Sharing Web Resources

The website I chose was the National Institute for Early Education Research (NIEER) which conducts and communicates research to support high-quality, effective early childhood education for all young children. The website has tabs for publications, research and news and events. The news and events link has breaking news on early childhood issues from different states  this enables you to keep up with early childhood issues from the different states and the federal level.  The publications link gives you access to journal articles, recommended books, policy reports, NIEER videos, NIEER online newsletters, annual state pre-k reports , preschool matters and many others. The research link covers the issues of access to quality pre-k programs, assessment of preschool children and programs, economics and finance, which researches the economic benefits of preschools as well as the costs, English language learners, where they gather information on culturally appropriate preschool diversity issues, and governance and accountability of the state and local systems.

I decided to focus on a report on the findings of a 10 year national preschool study that was undertaken by NIEER  at Rutgers University and the Center on Enhancing Early Learning Outcomes(CEELO) from 2001-2002 to 2011-2012 which was released in August, 2013.  It covered some of the issues that we are covering this week such as accessibility equity and excellence. The key findings from the survey were:

  • Enrollment increased dramatically for 4 year olds over the decade, but funding did not keep pace. The recession led many states to limit funding, intensifying a long-term trend in the wrong direction.
  • Access to quality preschool education heavily depends on where a child lives. Ten states do not fund pre-K. Among those that do fund pre-K, enrollment, standards and funding differ in the extreme. Without federal action these interstate inequalities are likely to persist.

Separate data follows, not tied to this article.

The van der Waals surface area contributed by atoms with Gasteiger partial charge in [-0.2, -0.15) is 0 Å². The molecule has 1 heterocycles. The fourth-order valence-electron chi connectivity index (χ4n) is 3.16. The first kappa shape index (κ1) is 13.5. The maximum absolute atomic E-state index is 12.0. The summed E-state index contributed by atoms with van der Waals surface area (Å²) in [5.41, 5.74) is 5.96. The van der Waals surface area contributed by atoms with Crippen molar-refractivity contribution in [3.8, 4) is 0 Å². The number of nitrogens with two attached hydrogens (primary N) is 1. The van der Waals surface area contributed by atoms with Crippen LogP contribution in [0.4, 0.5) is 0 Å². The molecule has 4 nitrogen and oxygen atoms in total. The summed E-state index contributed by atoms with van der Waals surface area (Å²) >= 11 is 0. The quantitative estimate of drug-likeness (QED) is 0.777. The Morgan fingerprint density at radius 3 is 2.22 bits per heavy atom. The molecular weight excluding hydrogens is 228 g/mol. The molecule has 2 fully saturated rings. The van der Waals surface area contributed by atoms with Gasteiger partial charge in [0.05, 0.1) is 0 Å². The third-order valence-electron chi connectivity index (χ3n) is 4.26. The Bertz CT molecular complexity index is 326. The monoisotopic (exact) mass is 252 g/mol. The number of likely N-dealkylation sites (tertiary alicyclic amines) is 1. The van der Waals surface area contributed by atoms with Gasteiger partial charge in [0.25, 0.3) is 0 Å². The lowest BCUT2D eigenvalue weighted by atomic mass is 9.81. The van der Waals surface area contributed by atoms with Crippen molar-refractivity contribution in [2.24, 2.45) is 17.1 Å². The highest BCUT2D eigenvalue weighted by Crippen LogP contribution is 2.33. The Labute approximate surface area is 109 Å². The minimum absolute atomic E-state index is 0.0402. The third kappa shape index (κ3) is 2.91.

• States have far less data available to inform policy regarding their preschool programs and the children they serve than they do for K-12 education. For example, many states cannot report enrollment for children by ethnic background, home language of family income (nieer.org, 2013).

Reading this report I was made aware of the importance of state funding for early childhood education. To improve access to quality early childhood programs, every state must strive to support early childhood education for all young children, “half of whom live below 200 percent of the federal poverty line” (nieer.org 2013).

Reference

National Institute for Early Education Research http://www.nieer.org

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5 thoughts on “Sharing Web Resources

  1. It’s so surprising to see the simplest things like collecting data can stonewall the advancement of early education. I can see without the infrastructure to support programs we will always be trying to catch up.
    Jeannie

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  2. I have been intrigued this week about the differences in inequities in early childhood based on the geographic location of programs and services for families. I agree, this is where federal action is needed to come into play – how can we expect our children to have a strong and equal foundation for academics in the global arena when we can’t breakdown these inequities within our country!

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  3. I truly believe that children would be much better off if more states had funded preschool programs for children to have access to quality preschool. It amazes me that so few states seem to place the same weight on preschool as they do on typical elementary school, even though it is so important to overall child development!

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  4. Marla Hatrak says:

    Isn’t it funny how funding streams do not keep up with the pace of more pre-K enrollments and other important early childhood programs? Neither do they keep up with pace of other social issues.

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  5. Mary Preville says:

    interesting. I found a common thread running through all the resources this week, the issue of state funding and the importance of continued support for children from low-income families.

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